Modern art

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Re: Modern art

Postby Dream » Sun Dec 30, 2007 12:52 am UTC

Did anyone actually read the article? The dispute arose from Mike Batt, the defendant, having credited the track to Batt/Cage. He essentially worte, right on the album sleeve, that this was John Cage's silence. Batt certainly had a case to answer, even if the court may have ruled in his favour. If not for copyright theft, at least for royalty payments.
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Re: Modern art

Postby darwinwins » Sun Dec 30, 2007 12:56 am UTC

Dream wrote:Did anyone actually read the article? The dispute arose from Mike Batt, the defendant, having credited the track to Batt/Cage. He essentially worte, right on the album sleeve, that this was John Cage's silence. Batt certainly had a case to answer, even if the court may have ruled in his favour. If not for copyright theft, at least for royalty payments.

it's not actually about the "music" -- it was a mere copyright shenanigans. no one gives a shit about john cage or his silence. it's a clever topic to bring up to sound sophisticated but outside of the philosophical argument about sound and what constitutes art, it's basically a copyright over a theory. it's stupid.
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Re: Modern art

Postby Berengal » Sun Dec 30, 2007 1:38 am UTC

I just read this talk by Larry Wall about postmodernism, perl and linux, and thought it to be at least tangent to the current discussion.

Modern art (modern, not Modern(ism)) isn't so much about what you do/create as what you were trying to do/create. Fountain isn't an upside down urinal, it's a kick to the art world. An upside down urinal isn't art, but (through reverse-definitions, if there is such a thing) an unprovoking item becoming provoking by declaring it art must be art, since it's the only thing changed about it. Saying that modern art is crap can be both right and wrong, depending on what you mean by modern art. A broken urinal is crap, but the act of putting it on exhibition is art.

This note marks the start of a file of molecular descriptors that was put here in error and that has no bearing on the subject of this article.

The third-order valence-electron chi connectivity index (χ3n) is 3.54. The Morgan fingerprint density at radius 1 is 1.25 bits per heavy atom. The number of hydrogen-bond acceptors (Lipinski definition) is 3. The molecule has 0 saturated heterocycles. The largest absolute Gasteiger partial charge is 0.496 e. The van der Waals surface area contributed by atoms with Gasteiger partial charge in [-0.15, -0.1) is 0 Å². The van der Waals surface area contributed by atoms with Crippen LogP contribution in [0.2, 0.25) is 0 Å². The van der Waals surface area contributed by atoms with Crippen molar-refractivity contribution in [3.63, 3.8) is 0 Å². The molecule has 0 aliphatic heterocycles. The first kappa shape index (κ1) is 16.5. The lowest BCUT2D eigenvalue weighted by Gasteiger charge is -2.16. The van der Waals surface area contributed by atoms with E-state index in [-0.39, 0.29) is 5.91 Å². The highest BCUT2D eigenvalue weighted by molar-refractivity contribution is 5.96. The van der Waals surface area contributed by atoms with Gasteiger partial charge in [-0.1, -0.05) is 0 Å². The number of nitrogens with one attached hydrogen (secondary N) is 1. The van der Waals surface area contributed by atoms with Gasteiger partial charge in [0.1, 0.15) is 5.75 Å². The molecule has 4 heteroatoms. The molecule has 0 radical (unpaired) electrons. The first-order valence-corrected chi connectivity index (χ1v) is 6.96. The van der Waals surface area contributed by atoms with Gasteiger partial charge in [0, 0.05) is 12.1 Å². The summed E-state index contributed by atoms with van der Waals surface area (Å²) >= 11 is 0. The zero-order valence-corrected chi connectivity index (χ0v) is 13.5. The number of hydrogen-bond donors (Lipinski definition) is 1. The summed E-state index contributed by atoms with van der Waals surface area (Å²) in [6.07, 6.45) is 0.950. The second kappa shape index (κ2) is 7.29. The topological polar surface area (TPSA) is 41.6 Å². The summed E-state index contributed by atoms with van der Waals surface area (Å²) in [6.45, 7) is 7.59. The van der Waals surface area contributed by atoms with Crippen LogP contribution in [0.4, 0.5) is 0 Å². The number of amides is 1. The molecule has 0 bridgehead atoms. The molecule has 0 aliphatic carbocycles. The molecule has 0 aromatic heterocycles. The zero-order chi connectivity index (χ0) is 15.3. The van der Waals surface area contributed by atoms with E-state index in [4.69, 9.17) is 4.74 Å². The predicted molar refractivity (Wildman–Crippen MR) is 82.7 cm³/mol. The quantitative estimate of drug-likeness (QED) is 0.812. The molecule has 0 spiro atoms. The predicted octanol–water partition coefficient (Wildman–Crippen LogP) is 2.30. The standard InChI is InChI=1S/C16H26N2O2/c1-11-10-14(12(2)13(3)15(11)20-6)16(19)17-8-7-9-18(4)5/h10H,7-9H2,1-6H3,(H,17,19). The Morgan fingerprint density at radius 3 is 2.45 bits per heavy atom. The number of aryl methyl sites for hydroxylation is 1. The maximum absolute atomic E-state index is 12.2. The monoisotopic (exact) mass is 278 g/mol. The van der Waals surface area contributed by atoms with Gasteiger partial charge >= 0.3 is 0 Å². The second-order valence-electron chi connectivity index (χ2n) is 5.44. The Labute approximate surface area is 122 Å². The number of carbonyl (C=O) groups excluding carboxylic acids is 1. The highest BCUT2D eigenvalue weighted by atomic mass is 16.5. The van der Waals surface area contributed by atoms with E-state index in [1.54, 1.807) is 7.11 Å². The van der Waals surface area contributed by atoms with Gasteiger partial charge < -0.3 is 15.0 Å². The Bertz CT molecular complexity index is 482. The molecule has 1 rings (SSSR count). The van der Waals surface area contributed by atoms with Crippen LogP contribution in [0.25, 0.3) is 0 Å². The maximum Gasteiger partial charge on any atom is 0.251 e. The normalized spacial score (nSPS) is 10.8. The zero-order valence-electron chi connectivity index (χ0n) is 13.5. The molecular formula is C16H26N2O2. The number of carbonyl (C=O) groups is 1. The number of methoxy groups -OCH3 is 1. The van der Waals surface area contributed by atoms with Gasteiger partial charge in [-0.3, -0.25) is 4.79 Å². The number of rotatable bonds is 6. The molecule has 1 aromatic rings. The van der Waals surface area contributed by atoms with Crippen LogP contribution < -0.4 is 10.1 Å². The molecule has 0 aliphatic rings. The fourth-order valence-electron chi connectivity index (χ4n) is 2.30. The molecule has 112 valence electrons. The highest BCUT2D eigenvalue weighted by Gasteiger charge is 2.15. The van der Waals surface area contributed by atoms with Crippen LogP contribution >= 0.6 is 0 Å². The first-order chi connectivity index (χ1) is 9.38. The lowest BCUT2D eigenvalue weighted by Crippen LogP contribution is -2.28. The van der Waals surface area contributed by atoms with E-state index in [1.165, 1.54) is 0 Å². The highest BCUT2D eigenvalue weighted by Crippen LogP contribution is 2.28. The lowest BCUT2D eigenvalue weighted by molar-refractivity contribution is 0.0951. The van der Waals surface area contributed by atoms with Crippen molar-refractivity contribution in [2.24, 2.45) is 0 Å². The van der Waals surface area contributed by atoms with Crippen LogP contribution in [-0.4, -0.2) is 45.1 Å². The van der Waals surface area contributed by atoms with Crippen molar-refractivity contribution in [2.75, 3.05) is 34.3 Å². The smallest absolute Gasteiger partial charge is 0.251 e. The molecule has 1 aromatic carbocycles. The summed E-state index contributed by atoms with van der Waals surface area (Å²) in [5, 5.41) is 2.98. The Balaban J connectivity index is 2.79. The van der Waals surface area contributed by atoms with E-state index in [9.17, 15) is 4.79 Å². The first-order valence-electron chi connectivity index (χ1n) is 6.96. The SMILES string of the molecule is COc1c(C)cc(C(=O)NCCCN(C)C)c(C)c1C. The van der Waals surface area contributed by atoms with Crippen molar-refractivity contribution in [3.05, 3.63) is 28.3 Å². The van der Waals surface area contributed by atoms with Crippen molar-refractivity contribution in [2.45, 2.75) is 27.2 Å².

This is made confusing by the fact that traditionally things were switched around. A painting is art, but painting it is not vs broken pipes is not art, but making them is (again with the context).
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Re: Modern art

Postby Antimatter Spork » Sun Dec 30, 2007 3:28 am UTC

darwinwins wrote:no one gives a shit about john cage or his silence.

I know a lot of musicians (myself included) who would beg to differ.

if it went to court, the trust would have lost -- the claim was that the one minute of silence used was ripped off of the 4'33 (cage, i believe, was listed as co-writer of the song in question). the reason they would have lost is that they can't tell you what part of 4'33 was ripped off for a minute.

I don't know where you're getting this from. The article makes it look like a very straightforward issue: Batt credited a piece on his album as being co-written by Cage, the Cage Trust wanted to know why they weren't getting a cut from a commercial use of Cage's work. I can't see how there would have been difficulty proving infringement when the defendant pretty much admits to it in the album credits.

In short, what Dream said.

Cage didn't really come up with anything super original (it was mostly original, but silence isn't)

Yes he did. Who else had done it before him? This is somewhat related (I think) to the "My five year old could do this" family of arguments. Unless your five year old did it (and they didn't), shut up about it. And if your five year old did paint something like that, was it a statement about the nature of art, or was it a five year old throwing paint around?
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Re: Modern art